LAKEWOOD, Wash. — “When I look at fabric I see something that is telling a story,” says Nathalie Bajinya in a Lakewood shop called Undeniable Bajinya, where she makes beautiful clothes that combine African colors with French and American styles.
“It's joyful for me,” she says. “It just give you peace knowing someone will wear your clothes and they will feel good themselves.”
The peace Bajinya finds in her colorful shop is so very different from her childhood where a war that killed millions raged across the Democratic Republic of Congo
“Since I was born, we were always running,” she says. “We always know that today might be OK, tomorrow it might be not.”
She was seven years old when she and her siblings lost their parents. They were split apart and given shelter in Kenyan orphanages where nuns taught Bajinya one special skill.
“That's where I learned to sew,” she says.
Bajinya can lose herself at a sewing machine, but memories still come back to haunt her.
“Sometimes I still have problems, but when I'm sitting at a table making clothing that's what most makes me happy,” she says.
Nathalie Bajinya was 14 when she applied for refugee status in the United States and learned she'd be entering the foster care system in Tacoma.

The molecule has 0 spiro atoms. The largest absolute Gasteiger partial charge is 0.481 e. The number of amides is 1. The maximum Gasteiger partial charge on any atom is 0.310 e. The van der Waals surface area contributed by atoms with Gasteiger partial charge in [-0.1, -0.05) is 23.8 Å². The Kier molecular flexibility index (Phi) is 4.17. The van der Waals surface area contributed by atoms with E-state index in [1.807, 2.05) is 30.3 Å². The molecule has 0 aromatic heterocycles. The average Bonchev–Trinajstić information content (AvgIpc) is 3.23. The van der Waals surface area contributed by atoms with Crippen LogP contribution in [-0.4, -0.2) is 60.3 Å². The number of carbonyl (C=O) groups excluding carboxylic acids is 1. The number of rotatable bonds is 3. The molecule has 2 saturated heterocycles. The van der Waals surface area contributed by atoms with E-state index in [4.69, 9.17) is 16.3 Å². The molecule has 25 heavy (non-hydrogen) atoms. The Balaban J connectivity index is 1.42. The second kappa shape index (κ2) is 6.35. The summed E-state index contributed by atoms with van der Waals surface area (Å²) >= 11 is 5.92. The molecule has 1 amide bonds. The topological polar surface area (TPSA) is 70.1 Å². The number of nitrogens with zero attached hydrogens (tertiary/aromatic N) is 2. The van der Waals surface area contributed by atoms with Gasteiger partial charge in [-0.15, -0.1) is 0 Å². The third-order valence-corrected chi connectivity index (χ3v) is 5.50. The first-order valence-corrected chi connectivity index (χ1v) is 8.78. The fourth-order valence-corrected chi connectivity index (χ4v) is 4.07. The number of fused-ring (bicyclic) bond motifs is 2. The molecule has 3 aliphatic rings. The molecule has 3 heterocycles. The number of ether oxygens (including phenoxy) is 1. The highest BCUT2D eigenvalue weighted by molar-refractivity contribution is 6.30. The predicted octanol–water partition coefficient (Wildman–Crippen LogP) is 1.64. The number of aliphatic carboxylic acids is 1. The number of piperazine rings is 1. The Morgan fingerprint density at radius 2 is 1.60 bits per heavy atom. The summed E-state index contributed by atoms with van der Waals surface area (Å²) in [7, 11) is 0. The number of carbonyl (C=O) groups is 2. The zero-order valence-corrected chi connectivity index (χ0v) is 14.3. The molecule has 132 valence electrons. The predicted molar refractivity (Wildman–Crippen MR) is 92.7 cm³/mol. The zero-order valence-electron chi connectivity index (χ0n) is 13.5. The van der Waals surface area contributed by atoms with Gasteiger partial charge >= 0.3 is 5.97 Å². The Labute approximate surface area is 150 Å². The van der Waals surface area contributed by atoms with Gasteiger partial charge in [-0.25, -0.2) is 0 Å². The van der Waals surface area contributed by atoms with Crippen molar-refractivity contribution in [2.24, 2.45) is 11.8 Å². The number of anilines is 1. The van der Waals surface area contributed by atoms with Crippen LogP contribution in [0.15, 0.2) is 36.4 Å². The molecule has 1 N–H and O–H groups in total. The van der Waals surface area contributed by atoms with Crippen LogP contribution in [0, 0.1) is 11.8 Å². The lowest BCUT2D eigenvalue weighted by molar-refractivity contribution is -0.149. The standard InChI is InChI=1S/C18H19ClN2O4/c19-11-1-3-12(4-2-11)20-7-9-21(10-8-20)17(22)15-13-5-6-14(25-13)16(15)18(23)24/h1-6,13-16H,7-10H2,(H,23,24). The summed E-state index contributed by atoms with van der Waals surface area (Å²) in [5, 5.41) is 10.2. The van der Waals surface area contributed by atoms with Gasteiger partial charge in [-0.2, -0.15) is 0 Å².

“The nuns were telling me it's going to be great. ‘You're going to be sewing for celebrities’,” she laughs.
But here too she struggled. Nathalie Bajinya was lonely.
“Especially here in America it is hard to get friends,” she says.
Bajinya joined the Tacoma Refugee Choir where she made many friends.
“They have been like my family,” she says.
But something was still missing. Her real family. She sent her brother and sister money and in 2015 they joined Nathalie.
In fact one of the women modelling Bajinya’s clothes for our story is her 16 year old sister Sophia, who was just two months old when war split the family apart.
“Now we are getting closer and closer,” Sophia Bajinya says, “but before I didn't know anything about her even though she was my sister.”
Sophia's middle name is Joy which is exactly what she's brought to Nathalie's life.
“Coming back home together, it's beautiful,” she says.
And so are the clothes Nathalie Bajinya makes. Each telling a story with a happy ending.
Nathalie Bajinya, an American citizen now for two years, is facing a surprising challenge because of COVID-19. So many people are working from home, they’re not buying dressy clothes.
Bajinya can do it all. You can even bring in your own fabric and she will make you a dress in a week. She says there is nothing like a dress made exactly to your measurements.
Her sister is also getting into the fashion game. Sophia Bajinya sells jewelry and wigs online.
Most recently, Bajinya graduated from the Pierce County Business Accelerator program which will provide her with a matching $10,000 grant if she can raise that much from investors. If you’re interested in getting more information, you can contact Nathalie via email at firstname.lastname@example.org.